The effects of chronic ethanol consumption during early pregnancy on conceptus health and uterine function in pigs

Stephanie L. Kubotsu, Jianbo Hu, Kevin G. Carnahan, Jeanene DeAvila, Troy L. Ott, Mark A. Mirando

Research output: Contribution to journalArticlepeer-review

8 Scopus citations


Background: Maternal ethanol consumption impairs fetal health, but it is unclear if this occurs through direct actions on the conceptus or indirectly through effects on the uterus. The objective of this study was to determine if chronic ethanol consumption in swine would impair early embryonic and fetal health either through direct effects on the conceptus or indirect effects on the endometrium. Methods: Four experiments evaluated the effects of chronic ethanol consumption during early pregnancy. Female pigs were fed either 350 ml of 95% ethanol or an isocaloric amount of dextrose at 10 to 14-hr intervals beginning on day 10 after pubertal estrus and continuing until ovariohysterectomy 11 to 35 days after mating. At the second estrus, pigs were mated to a fertile boar that did not consume alcohol. Results: In experiment 1, ethanol consumption increased (p < 0.01) blood alcohol concentrations that peaked 2-3 hr after feeding. In experiment 2, ethanol was detectable in uterine flushings 2 hr after feeding on day 11 of pregnancy and was highly correlated (r = 0.989, p < 0.001) with blood alcohol concentration. In experiment 3, ethanol consumption did not affect endometrial phospholipase C activity on days 11 and 16 of pregnancy but decreased (p < 0.05) basal endometrial prostaglandin F production on day 16. However, ethanol consumption did not decrease the number of conceptuses on day 11 or conceptus DNA content on days 11 or 16. In experiment 4, ethanol consumption decreased (p < 0.05) fetal survival rate to 58% versus 85% in dextrose-fed controls on day 35 of pregnancy. For viable conceptuses, ethanol consumption reduced (p < 0.01) fetal weight, fetal crown-rump length, placental weight and volume of placental (chorio-allantoic + amniotic) fluid. Conclusion: These results indicate that chronic ethanol consumption may impair conceptus health directly or indirectly through actions upon the endometrium. Thus, the pig may be a valuable experimental model for studies on the effects of maternal alcohol consumption on conceptus development.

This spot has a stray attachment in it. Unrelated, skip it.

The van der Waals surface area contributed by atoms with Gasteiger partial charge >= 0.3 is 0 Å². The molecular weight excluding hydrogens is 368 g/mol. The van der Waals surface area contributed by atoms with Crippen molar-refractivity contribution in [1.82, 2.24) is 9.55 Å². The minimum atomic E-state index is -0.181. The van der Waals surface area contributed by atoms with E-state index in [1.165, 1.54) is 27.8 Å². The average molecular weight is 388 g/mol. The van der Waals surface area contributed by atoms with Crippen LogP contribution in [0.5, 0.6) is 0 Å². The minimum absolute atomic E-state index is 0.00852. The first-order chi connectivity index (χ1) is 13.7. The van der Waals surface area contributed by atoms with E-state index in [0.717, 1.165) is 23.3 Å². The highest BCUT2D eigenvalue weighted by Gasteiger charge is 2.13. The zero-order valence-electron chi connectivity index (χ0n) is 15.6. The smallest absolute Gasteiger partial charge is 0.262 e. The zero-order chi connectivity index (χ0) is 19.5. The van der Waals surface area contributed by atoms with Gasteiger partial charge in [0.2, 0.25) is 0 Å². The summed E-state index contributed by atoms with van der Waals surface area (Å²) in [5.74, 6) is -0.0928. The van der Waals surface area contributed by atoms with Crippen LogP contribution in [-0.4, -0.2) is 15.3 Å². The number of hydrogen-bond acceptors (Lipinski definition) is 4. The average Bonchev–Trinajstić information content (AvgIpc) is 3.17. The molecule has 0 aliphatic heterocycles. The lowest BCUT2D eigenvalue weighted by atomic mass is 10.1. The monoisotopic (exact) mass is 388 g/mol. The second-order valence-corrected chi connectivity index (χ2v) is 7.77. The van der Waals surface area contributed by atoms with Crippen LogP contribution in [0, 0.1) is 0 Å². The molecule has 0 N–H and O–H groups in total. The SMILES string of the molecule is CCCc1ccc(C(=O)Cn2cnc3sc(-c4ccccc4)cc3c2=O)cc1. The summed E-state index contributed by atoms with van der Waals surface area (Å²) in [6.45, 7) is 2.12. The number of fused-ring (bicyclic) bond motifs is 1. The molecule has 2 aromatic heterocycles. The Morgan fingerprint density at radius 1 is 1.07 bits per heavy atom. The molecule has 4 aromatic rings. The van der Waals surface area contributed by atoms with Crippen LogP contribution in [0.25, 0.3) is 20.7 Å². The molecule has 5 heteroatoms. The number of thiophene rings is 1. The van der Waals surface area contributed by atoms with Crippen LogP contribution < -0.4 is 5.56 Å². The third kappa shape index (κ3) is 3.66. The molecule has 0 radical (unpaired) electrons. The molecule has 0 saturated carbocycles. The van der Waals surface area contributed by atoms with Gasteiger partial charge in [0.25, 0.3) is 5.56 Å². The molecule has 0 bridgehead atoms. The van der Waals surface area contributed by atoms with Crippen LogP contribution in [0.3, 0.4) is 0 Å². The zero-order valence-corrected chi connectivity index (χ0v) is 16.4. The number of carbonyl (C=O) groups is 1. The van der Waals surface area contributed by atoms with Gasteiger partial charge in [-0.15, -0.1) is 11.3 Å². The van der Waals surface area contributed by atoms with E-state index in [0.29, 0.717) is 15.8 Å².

Original languageEnglish (US)
Pages (from-to)712-719
Number of pages8
JournalAlcoholism: Clinical and Experimental Research
Issue number4
StatePublished - Apr 1 2003

All Science Journal Classification (ASJC) codes

  • Medicine (miscellaneous)
  • Toxicology
  • Psychiatry and Mental health


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